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  1. #1
    S'Cruzer pierce's Avatar
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    Lightbulb Axxiom Journey racks

    I just installed an Axiom Journey rack on my hybrid. My LBS special ordered it and a Transit for me to look at, and the Journey was $39, which is cheap for a good piece of kit.

    journey-1[1].jpg

    This is a NICE bike rack. its MUCH stronger than any of the other inexpensive racks available, and very light too. uses relatively large diameter 6061 aluminum tubing. The Journey sits a little farther back than most racks, I chose this because my heels tend to clip the bags on most racks, quite annoying.

    This rack is rated at 150 lbs(!) and weighs 700G.

    the attachment to the seat stays (or a seat post clamp, if needed) are tubular aluminum just like the rack, and held in a nice clamp, much nicer than the typical strips of slotted chrome steel that you bend to suit.

    I managed get my rear fender stays outside the rack stays, weaving the more upright fender stay through the rack stays, and bending the rear fender stay clear of the rack stay so it doesnt vibrate against the rack on bumps. I'm /really/ happy, a bike with rack and fenders thats near silent even on fairly big bumps.

    There's other versions of the Journey that mount via the rear skewer, clamped to the hubs.

    The Transit is lighter and a little cheaper, but not as far back.

    transit-1[1].jpg
    Last edited by pierce; 12-02-12 at 01:07 AM.

  2. #2
    W A N T E D Juggler2's Avatar
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    I have the exact same rack on my MTB and it has served me well! This rack has been on several of my bikes in the past few years, and I've given it a fairly good workout.

  3. #3
    Papaya King waynesworld's Avatar
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    I put one on my hybrid. I liked it enough that I got another one for my Kona Jake. They're nice racks.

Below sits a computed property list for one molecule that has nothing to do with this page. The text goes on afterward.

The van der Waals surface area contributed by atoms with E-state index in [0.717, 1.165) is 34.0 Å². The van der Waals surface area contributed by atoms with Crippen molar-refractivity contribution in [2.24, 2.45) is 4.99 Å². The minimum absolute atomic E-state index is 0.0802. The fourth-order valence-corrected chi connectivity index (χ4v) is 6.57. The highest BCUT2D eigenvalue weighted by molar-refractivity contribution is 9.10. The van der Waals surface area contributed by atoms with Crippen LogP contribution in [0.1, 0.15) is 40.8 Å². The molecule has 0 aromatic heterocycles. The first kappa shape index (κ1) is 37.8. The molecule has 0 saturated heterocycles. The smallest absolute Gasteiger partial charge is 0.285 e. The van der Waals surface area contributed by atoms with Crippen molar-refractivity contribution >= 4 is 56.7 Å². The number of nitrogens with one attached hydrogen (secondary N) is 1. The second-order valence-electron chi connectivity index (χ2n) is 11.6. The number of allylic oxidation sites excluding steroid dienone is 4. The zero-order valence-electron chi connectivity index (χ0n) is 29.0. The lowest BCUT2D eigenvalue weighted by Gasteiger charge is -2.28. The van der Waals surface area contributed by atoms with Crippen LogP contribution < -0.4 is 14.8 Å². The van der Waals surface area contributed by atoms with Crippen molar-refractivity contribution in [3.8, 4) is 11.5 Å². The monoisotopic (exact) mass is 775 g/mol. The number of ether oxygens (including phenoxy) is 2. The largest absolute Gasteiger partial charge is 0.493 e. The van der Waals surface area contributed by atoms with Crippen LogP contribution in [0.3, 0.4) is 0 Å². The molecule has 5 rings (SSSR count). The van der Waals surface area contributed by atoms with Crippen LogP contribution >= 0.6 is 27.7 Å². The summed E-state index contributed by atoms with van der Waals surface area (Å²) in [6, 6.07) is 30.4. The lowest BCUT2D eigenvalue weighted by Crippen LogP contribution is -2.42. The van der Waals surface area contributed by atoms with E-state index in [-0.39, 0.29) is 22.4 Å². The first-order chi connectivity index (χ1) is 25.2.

Quote Originally Posted by rumrunn6 View Post
    walk right in and punch the first guy you meet in the head
    2011 BMC SR02, 2010 Kona Jake, 2009 Felt X City D, 1984 (?) Trek 400, 1995 Trek 850

  4. #4
    S'Cruzer pierce's Avatar
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    amusing, the bigger local bike shop here, that had a wall with 15 or 20 different racks, the buyer wasn't familiar with them. when I described them and said they were in the QBP catalog (magic words, btw), he was interested enough that he went ahead and ordered both of the two I pictured as I wasn't sure what I wanted. when they came in, I brought my bike down, and eyeball sized them, chose the Journey, and he put the Transit up on his rack rack, saying 'we'll have no problems selling this... It was half the weight of some of the other ones on his shelf, and way stronger.

    I've been using various racks for decades. My first 'good' rack was one of the very original Blackburns, made in USA, 3 point attachment (almost noone was putting rack mount bolts on the outside of the seat stays in the 1970s, that started in the 80s). I've had Eclipse Racks (excellent panniers and accessories, but they got out of bicycles and went into motorcycle gear), various things like Planet Bike, etc.

  5. #5
    Super Moderator no1mad's Avatar
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    The Journey is a good design if one is interested in using panniers. The Transit is better suited for trunk bags.

    I too have suffered heel strike when using panniers in the past, and I've identified the Journey rack as a possible solution, but it's not a priority at the moment. Besides, if I get a new rack, then I'll naturally have to shop for some panniers to go with it...